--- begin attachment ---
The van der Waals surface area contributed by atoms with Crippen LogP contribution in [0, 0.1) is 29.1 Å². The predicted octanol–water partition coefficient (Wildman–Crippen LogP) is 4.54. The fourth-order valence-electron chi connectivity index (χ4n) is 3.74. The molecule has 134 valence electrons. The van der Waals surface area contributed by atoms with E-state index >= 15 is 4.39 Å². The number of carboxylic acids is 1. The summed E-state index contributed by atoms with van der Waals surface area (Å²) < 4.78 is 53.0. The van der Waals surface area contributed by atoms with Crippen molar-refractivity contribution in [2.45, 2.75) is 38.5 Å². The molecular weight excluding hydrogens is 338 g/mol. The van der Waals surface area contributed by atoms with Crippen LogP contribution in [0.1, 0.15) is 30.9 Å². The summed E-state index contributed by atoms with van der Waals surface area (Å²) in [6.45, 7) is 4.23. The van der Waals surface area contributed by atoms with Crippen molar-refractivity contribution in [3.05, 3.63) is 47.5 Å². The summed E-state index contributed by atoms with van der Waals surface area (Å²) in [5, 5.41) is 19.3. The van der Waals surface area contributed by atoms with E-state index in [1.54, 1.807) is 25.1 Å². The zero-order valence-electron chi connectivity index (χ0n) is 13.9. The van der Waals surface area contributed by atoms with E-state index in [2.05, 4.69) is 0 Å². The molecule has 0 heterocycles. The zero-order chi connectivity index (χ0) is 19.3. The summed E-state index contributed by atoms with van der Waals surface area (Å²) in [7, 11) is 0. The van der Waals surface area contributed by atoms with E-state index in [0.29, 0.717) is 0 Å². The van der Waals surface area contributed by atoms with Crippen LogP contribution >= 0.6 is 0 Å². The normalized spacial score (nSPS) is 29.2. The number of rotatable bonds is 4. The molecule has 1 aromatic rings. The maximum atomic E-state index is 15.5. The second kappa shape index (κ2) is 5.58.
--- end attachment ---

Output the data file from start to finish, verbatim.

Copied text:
The van der Waals surface area contributed by atoms with Crippen LogP contribution in [0, 0.1) is 29.1 Å². The predicted octanol–water partition coefficient (Wildman–Crippen LogP) is 4.54. The fourth-order valence-electron chi connectivity index (χ4n) is 3.74. The molecule has 134 valence electrons. The van der Waals surface area contributed by atoms with E-state index >= 15 is 4.39 Å². The number of carboxylic acids is 1. The summed E-state index contributed by atoms with van der Waals surface area (Å²) < 4.78 is 53.0. The van der Waals surface area contributed by atoms with Crippen molar-refractivity contribution in [2.45, 2.75) is 38.5 Å². The molecular weight excluding hydrogens is 338 g/mol. The van der Waals surface area contributed by atoms with Crippen LogP contribution in [0.1, 0.15) is 30.9 Å². The summed E-state index contributed by atoms with van der Waals surface area (Å²) in [6.45, 7) is 4.23. The van der Waals surface area contributed by atoms with Crippen molar-refractivity contribution in [3.05, 3.63) is 47.5 Å². The summed E-state index contributed by atoms with van der Waals surface area (Å²) in [5, 5.41) is 19.3. The van der Waals surface area contributed by atoms with E-state index in [1.54, 1.807) is 25.1 Å². The zero-order valence-electron chi connectivity index (χ0n) is 13.9. The van der Waals surface area contributed by atoms with E-state index in [2.05, 4.69) is 0 Å². The molecule has 0 heterocycles. The zero-order chi connectivity index (χ0) is 19.3. The summed E-state index contributed by atoms with van der Waals surface area (Å²) in [7, 11) is 0. The van der Waals surface area contributed by atoms with E-state index in [0.29, 0.717) is 0 Å². The van der Waals surface area contributed by atoms with Crippen LogP contribution >= 0.6 is 0 Å². The normalized spacial score (nSPS) is 29.2. The number of rotatable bonds is 4. The molecule has 1 aromatic rings. The maximum atomic E-state index is 15.5. The second kappa shape index (κ2) is 5.58.